Sunday, May 03 2009
“SWINE flu” last week was the most searched term on Yahoo, displacing “American Idol.”
The Wikipedia page Swine influenza had 1.3 million pages views on Wednesday and on Thursday. At the same time, Twitter was estimated to be transmitting 125,000 tweets a day mentioning swine flu — 1 percent of all the chatter there — overwhelmingly from users concerned about the outbreak’s potential to do harm rather than, say, describing stomach pains.
In short, the Internet allows us to take the temperature of society as never before. And we could conclude last week that the public was hot and bothered by the recent outbreak of swine flu, but was not yet showing a fever.
And that, in a nutshell, is the wrinkle facing Google Flu Trends, an innovative project from the philanthropic arm of Google, Google.org, that is intended to give the public a heads-up on influenza outbreaks, often beating government predictions by a week or more.
Because the number of actual swine flu cases in the United States is still very small — especially compared with seasonal influenza outbreaks — the interactive map at the Flu Trends Web site shows a shockingly docile United States, with low “flu activity” detected in Texas, New York and California, states saturated with news coverage on the topic.
By contrast, a map of the United States from Facebook illustrating how often swine flu is mentioned on the “walls” of users’ profile pages shows dark-blue hot spots in those states.
The Google folks are clearly aware that a look at Flu Trends may seem like a disappointment for the flu-obsessed visitor. (Last week, the company also introduced an experimental Flu Trends for Mexico.)
“Flu Trends was never designed to catch only a few dozen cases of flu,” Jeremy Ginsberg, lead engineer of the project, wrote in an e-mail message. “Because we’re looking at trends across a large population of users, we’re best equipped to provide up-to-date estimates of activity when the number of people affected is a bit higher.”
In other words, we are seeing in sharp relief the difference between the Internet as an alarm bell — OMG, everybody is freaking out! — and the Internet as a mirror to society that potentially can reveal so much more about how people are living.
“There is a tradeoff between sensitivity and specificity,” said Dr. Philip Polgreen, an assistant professor at the University of Iowa who has made a study of Yahoo search data as a predictor of influenza outbreaks. “Right now we are finding out that Google Flu Trends is very specific, but it might not be that sensitive. But it is still too early to tell.”
The stakes are high. Unlike efforts to use Internet buzz to predict which “American Idol” contestant is likely to win, tools to predict when seasonal influenza will peak (usually between November and April) can save lives and certainly money, as the authorities can schedule inoculations, increase staff at hospitals and order delivery of treatments.
“This is why everyone is looking,” Dr. Polgreen said. “With better information, you can plan for the future, especially in the context of influenza, where there is a vaccination and medicine. If you have one to two weeks, you can make sure you have the right kind of antivirals.”
True to Google’s belief in the algorithm, Flu Trends takes reams of data and applies a formula to try to impose some meaning.
In an article published in Nature in February, Mr. Ginsberg and his five fellow authors described collecting two piles of information — five years of material from the government tracking how often patients reported flulike symptoms and five years of Google search data — and then trying to find some overlap. Does, say, a spike in interest in what is the best type of thermometer, or where the nearest emergency room is, really mean more people are visiting doctors with flulike symptoms?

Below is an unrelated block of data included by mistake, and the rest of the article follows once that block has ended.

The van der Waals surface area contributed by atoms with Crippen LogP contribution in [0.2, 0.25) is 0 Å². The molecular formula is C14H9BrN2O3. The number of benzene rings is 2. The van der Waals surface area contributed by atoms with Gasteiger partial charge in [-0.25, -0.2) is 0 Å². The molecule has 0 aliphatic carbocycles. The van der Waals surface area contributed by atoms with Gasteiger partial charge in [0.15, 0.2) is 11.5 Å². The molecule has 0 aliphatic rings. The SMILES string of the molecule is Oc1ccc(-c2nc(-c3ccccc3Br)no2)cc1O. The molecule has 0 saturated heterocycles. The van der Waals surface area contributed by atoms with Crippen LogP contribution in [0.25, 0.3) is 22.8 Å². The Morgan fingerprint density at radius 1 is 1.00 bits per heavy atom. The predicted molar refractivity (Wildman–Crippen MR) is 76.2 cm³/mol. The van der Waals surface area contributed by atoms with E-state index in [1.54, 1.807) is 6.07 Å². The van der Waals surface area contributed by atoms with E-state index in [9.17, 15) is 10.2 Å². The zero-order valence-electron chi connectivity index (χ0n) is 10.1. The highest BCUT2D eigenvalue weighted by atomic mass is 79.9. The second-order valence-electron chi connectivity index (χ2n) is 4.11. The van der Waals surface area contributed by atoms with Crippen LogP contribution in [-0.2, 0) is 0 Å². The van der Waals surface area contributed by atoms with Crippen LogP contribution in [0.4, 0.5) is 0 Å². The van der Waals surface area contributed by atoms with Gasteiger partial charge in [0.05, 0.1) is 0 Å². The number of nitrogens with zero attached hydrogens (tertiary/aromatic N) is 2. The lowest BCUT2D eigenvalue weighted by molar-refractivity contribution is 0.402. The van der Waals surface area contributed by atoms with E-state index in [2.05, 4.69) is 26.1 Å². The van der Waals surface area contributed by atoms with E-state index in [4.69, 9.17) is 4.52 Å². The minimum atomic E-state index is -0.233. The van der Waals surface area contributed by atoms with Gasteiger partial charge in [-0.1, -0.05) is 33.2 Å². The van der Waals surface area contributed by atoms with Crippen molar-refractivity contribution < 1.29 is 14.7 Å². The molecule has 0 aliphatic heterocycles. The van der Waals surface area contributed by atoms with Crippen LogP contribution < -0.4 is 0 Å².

The connection merely had to show up over and over. If it turns out that before a flu takes hold, people have a mysterious hankering for frozen raspberries, Flu Trends would add that search to the algorithm.
This method, called surveillance among health care professionals, is not new. In the past, surveillance meant looking for spikes in purchases of cold medicine at the pharmacy. And the challenge in both offline and online surveillance is to ignore the “noise” and focus on what really matters. Offline noise could be a coupon discounting cough medicine — leading to a sharp increase in sales that has nothing to do with the health of the population. Online, noise is everywhere.
“The problem is always the noise,” said Alessio Signorini, a Ph.D. candidate in computer science at the University of Iowa who is analyzing Twitter for what it shows about the outbreak. “Looking for the term ‘swine flu’ is not what you would look for if you wanted to predict an outbreak. You want to look for symptoms.”
But, Mr. Signorini added: “Twitter gives you a unique possibility. People are more likely to say I feel terrible on Twitter, rather than going to the doctor.”
He says he is continuously amazed at what people will share. “On Twitter, nobody says they have an S.T.D., but they say they are taking the medicine for chlamydia and complain about the side effects.”
And it is that candid behavior that gives Mr. Signorini hope that social networking sites will be an important tool for public health officials.
For Mr. Ginsberg of Google, Flu Trends’ sober response to the swine flu outbreak last week was very useful to the public.
“When early reports of possible swine flu cases were circulating last week,” he wrote in an e-mail response to questions, “it could have been the case that hundreds of thousands of people would fall ill within a matter of days. This did not transpire, and by looking at Flu Trends data last week, we could gain some confidence that the epidemic was not likely spreading at this pace through the population.”